Mock Car Crash Emphasizes Dangers of Distracted Driving at S-C
On Wednesday afternoon just after 2 p.m., local first responders staged a mock accident scenario at Smith-Cotton High School, 2010 Tiger Pride Blvd., to emphasize the dangers of impaired and distracted driving as an awareness campaign before this Saturday's S-C Prom.
This presentation was witnessed by about 600 high school juniors and seniors.
The dramatic and realistic portrayal was also a good drill for first responders. About 40 people took part in the scenario, and included Sedalia Police, Sedalia Fire, PCAD, BRHC and nursing students from SFCC.
One car was upside down with someone trapped inside, while another victim was ejected. The second car had someone trapped in the back seat, and SFD used their power tools to literally cut the roof off to extricate a young woman. The driver was portrayed by S-C Junior Emma Lane. She played the part of a distracted driver. Her character, who was on the phone at the time, “had a few drinks."
Lane's on-stage experience includes improv, as well as show choir and speech & debate. She will be a candidate for graduation in May of 2023.
When asked if the scenario was what she expected it would be, Lane responded “Yeah, it was pretty crazy, everything looked very real. The makeup was really good. And the scene just seemed so realistic, especially with the car flipped, windows broken, fire trucks coming and everything. And then me getting put in handcuffs,” Lane recalled.
Lane admitted she did get a bit emotional at one point during the proceedings, which was witnessed by her fellow S-C Tiger students.
“A little bit, because one time I got into a car accident and it kinda just brought up the memories. And I was like, oh my gosh, this really does feel real,” Lane told KSIS.
The second part of the event took place in the Heckart Performing Arts Center and replicated a dramatic scene in the Bothwell ER Department. Three caskets were placed in the lobby as students exited the theatre with portraits of the “deceased” situated next to each one. This was the first such mock scenario at Smith-Cotton since 2018.
Lane's character ultimately died in the ER. A woman who played Lane's mother did an excellent job of illustrating the raw emotion of losing a loved one due to a car accident after being told the sad news by Bothwell's Dr. Stanley Wilson, MD.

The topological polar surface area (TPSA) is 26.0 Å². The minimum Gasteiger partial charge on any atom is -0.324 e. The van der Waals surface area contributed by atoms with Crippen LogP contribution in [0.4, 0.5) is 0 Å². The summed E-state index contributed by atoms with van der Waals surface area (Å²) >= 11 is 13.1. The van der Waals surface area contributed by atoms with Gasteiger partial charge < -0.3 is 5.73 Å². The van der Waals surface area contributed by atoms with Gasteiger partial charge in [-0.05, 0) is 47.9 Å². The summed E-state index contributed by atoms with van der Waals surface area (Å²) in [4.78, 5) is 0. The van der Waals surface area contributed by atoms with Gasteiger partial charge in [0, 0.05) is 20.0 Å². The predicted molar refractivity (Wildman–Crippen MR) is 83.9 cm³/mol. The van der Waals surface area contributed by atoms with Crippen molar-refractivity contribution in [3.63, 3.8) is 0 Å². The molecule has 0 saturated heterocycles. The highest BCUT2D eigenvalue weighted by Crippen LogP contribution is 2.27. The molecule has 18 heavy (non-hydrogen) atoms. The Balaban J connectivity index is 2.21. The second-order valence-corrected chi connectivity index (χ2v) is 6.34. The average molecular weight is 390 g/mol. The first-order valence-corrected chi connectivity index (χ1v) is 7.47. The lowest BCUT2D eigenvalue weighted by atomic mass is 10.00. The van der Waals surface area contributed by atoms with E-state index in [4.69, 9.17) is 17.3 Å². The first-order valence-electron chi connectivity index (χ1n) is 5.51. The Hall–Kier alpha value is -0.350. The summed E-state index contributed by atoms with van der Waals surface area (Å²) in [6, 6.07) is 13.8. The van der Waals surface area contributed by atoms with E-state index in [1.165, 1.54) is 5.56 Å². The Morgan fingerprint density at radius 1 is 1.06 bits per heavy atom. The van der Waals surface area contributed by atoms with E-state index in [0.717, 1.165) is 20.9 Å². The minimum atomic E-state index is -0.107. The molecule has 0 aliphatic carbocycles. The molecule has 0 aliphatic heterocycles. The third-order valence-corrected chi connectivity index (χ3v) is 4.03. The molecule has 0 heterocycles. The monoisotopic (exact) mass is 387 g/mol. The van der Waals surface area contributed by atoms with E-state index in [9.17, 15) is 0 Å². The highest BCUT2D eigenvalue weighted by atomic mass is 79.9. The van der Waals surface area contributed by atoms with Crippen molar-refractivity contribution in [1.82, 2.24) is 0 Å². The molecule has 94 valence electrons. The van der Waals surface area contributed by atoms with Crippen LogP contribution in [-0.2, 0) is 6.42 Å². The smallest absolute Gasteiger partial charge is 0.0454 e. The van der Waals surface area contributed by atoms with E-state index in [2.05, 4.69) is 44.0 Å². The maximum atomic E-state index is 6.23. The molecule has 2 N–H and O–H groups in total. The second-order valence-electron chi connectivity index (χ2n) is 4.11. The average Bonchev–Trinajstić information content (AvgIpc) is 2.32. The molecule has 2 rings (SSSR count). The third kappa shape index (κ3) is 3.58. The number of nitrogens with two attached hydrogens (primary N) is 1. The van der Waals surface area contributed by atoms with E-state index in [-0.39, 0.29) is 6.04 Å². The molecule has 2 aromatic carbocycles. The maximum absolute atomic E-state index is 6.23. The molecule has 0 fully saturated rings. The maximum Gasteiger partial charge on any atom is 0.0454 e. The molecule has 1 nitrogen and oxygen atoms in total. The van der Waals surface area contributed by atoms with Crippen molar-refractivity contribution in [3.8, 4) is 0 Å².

Upon conclusion of the powerful on-stage scenario at the Heckart PAC, Smith-Cotton Assistant Principal Joe Doyle addressed the students who watched the drama unfold, urging them to make wise decisions and not drink and drive, and to not bury their face in their phone while driving.
“Typically we have them every two years,” Doyle said of the mock scenarios, “but COVID caused us to cancel in 2020. So it's been four years, but I think it's very important. Watching the kids' body language, and stuff today as they watched their classmates, it hits home with them,” Doyle told KSIS.
He thanked Bothwell and all of the emergency management teams that help. “They do a good job of making it very realistic. And when it's realistic, it hits home with the kids,” Doyle said.
The timing of the exercise was chosen due to the fact that S-C's prom is this weekend.
“It's a time of celebration, and celebrations sometimes means poor decisions. So it's just a reminder as we go into that time of year that it's a time to celebrate accomplishments and everything else. But it's also a time to remember that one bad decision can also ruin the rest of your life,” Doyle said.
Wednesday's mock scenario may possibly save some young lives later on, a thought that is not lost on the assistant principal.
“That's the hope, that they get behind the wheel and they remember that they took something away from today and they'll think twice before they look at that text message,” he said. “Obviously, driving impaired has always been a big one, but anymore, I just feel like the phones are probably as much or more (of a problem). Because it's not just a Friday or Saturday night thing, it's a driving-to-school thing in the morning. Their cell phones can be a major distraction.”